Reality bytes 

If you’re like most non-gamers, chances are you’ve stereotyped those cyber-athletes obsessed with online games like World of Warcraft and Second Life as socially awkward virgins locked away in their parents’ basement surfacing only to heat up a Hot Pocket or attend a local gaming convention dressed as their favorite blood elf or hybrid warrior-cleric.

In director-editor Juan Carlos Piñeiro
Escoriaza’s first documentary feature Second Skin, which made its world premiere at the South by Southwest film festival last week, the one-time San Antonio resident attempts to humanize Massively Multiplayer Online Role-Playing gamers who spend a significant portion of their lives hiding behind an avatar and handle.

A graduate of New York University, where he earned his degree in TV and film, Escoriaza, 26, moved from San Antonio to Kensington, Maryland, when his father was transferred from Wilford Hall to Walter Reed Army Medical Center in the late ’80s.

Escoriaza first came to understand the impact of the gaming subculture when he and his brother, writer-producer Victor, were introduced by a friend to the MMORP game Star Wars Galaxies. Although he and Victor had always been interested in console games (Escoriaza says he owned the first original Nintendo on his block), they were ready to jump starship after spending two months on the forest moon of Endor. The same couldn’t be said for their friend.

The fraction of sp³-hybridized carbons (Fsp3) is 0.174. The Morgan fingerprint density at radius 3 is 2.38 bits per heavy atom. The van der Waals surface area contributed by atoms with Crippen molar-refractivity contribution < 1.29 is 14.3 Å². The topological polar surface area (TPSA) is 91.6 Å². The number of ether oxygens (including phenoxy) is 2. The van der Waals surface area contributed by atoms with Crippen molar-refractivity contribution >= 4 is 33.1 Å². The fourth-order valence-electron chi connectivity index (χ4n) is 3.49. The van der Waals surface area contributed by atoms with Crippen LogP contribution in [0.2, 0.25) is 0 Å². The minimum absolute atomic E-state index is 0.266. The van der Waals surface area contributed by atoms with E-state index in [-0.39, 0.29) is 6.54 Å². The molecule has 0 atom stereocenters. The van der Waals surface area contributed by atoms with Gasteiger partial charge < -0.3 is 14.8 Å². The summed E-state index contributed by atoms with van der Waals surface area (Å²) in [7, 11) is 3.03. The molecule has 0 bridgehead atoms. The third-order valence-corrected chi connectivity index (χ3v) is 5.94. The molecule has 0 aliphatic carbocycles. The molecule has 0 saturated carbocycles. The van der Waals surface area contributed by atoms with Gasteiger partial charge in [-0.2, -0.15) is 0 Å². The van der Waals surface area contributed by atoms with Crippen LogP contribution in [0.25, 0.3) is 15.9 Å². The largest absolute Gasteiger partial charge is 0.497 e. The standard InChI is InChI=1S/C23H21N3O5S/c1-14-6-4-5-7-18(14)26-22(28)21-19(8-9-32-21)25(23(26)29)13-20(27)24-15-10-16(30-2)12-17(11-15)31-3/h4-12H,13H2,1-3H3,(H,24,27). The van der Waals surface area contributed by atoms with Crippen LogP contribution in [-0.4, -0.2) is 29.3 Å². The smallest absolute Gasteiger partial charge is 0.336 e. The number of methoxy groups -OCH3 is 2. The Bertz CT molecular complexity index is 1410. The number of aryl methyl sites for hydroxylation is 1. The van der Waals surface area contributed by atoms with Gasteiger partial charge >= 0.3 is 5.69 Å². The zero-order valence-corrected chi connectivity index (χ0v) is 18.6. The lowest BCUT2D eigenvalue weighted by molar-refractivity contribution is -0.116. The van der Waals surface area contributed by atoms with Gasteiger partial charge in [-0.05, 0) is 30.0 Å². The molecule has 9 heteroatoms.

“We had a good time, but wanted to play something else,” Escoriaza said. “But `our friend` went deep into the game. He had this whole double life that he was leading. In the real world, he was getting married and having difficulty balancing all his responsibilities. He was a teacher and even at lunch he would go from school to his house and check up on `the game`.”

Realizing the amount of material there was for a documentary on online gamers, the Escoriazas decided to dedicate two years to the project. As a “coming-of-age-tale,” he follows the stories of seven gamers and how MMORPGs affected their lives. This includes Kevin and Heather, who meet and fall in love while playing Everquest 2; Dan, a successful businessman who loses everything because of gaming and must enter rehab to treat his addiction; and Frederick, a lifelong gamer who moves to Hainan, China, to manage a “gold farm,” a sweatshop where employees are paid to collect virtual items on online games that can later be sold for real money to other online gamers who are looking to escalate in levels more quickly.

“The virtual world is a microcosm of our real world,” Escoriaza said. “I think what is amazing is the power and feeling `a gamer` can have living a double life. What we wanted to do is understand why gamers do what they do and open up a world many people haven’t seen before.” •



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